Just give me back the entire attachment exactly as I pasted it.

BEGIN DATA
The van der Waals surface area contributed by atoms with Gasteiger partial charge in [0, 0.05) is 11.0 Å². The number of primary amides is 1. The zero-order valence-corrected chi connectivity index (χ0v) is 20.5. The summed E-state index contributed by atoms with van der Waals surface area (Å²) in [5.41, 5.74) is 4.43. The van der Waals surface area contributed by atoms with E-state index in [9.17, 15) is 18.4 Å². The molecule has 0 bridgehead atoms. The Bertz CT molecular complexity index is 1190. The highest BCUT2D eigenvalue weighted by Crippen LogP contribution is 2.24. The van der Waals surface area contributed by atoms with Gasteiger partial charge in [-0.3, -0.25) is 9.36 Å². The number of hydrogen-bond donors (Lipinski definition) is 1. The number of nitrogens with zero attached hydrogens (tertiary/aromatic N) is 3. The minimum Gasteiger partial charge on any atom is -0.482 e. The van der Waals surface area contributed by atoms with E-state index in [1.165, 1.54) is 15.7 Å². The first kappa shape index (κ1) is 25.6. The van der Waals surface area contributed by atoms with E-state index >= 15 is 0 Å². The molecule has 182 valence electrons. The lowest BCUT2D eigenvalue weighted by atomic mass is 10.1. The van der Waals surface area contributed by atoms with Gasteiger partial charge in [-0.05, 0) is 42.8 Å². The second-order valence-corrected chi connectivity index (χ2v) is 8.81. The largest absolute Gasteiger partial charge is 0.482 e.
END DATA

The van der Waals surface area contributed by atoms with Gasteiger partial charge in [0, 0.05) is 11.0 Å². The number of primary amides is 1. The zero-order valence-corrected chi connectivity index (χ0v) is 20.5. The summed E-state index contributed by atoms with van der Waals surface area (Å²) in [5.41, 5.74) is 4.43. The van der Waals surface area contributed by atoms with E-state index in [9.17, 15) is 18.4 Å². The molecule has 0 bridgehead atoms. The Bertz CT molecular complexity index is 1190. The highest BCUT2D eigenvalue weighted by Crippen LogP contribution is 2.24. The van der Waals surface area contributed by atoms with Gasteiger partial charge in [-0.3, -0.25) is 9.36 Å². The number of hydrogen-bond donors (Lipinski definition) is 1. The number of nitrogens with zero attached hydrogens (tertiary/aromatic N) is 3. The minimum Gasteiger partial charge on any atom is -0.482 e. The van der Waals surface area contributed by atoms with E-state index in [1.165, 1.54) is 15.7 Å². The first kappa shape index (κ1) is 25.6. The van der Waals surface area contributed by atoms with E-state index >= 15 is 0 Å². The molecule has 182 valence electrons. The lowest BCUT2D eigenvalue weighted by atomic mass is 10.1. The van der Waals surface area contributed by atoms with Gasteiger partial charge in [-0.05, 0) is 42.8 Å². The second-order valence-corrected chi connectivity index (χ2v) is 8.81. The largest absolute Gasteiger partial charge is 0.482 e.